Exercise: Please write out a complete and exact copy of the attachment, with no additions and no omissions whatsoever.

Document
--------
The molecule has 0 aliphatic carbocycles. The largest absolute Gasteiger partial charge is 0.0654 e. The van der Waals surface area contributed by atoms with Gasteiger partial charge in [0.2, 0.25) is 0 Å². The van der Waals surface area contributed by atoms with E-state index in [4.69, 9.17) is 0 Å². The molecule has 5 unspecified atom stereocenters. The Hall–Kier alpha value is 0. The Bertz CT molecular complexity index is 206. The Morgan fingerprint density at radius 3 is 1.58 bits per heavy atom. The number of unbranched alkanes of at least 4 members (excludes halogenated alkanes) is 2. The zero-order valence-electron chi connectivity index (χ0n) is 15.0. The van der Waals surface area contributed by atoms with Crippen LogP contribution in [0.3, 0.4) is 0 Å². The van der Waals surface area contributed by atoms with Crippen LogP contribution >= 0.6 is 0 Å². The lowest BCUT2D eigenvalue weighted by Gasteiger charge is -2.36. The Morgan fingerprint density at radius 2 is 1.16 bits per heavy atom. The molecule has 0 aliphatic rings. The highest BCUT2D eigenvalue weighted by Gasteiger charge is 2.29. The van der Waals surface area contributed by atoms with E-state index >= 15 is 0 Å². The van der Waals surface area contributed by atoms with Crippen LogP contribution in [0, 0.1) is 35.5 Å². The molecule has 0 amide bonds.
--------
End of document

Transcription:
The molecule has 0 aliphatic carbocycles. The largest absolute Gasteiger partial charge is 0.0654 e. The van der Waals surface area contributed by atoms with Gasteiger partial charge in [0.2, 0.25) is 0 Å². The van der Waals surface area contributed by atoms with E-state index in [4.69, 9.17) is 0 Å². The molecule has 5 unspecified atom stereocenters. The Hall–Kier alpha value is 0. The Bertz CT molecular complexity index is 206. The Morgan fingerprint density at radius 3 is 1.58 bits per heavy atom. The number of unbranched alkanes of at least 4 members (excludes halogenated alkanes) is 2. The zero-order valence-electron chi connectivity index (χ0n) is 15.0. The van der Waals surface area contributed by atoms with Crippen LogP contribution in [0.3, 0.4) is 0 Å². The van der Waals surface area contributed by atoms with Crippen LogP contribution >= 0.6 is 0 Å². The lowest BCUT2D eigenvalue weighted by Gasteiger charge is -2.36. The Morgan fingerprint density at radius 2 is 1.16 bits per heavy atom. The molecule has 0 aliphatic rings. The highest BCUT2D eigenvalue weighted by Gasteiger charge is 2.29. The van der Waals surface area contributed by atoms with E-state index >= 15 is 0 Å². The van der Waals surface area contributed by atoms with Crippen LogP contribution in [0, 0.1) is 35.5 Å². The molecule has 0 amide bonds.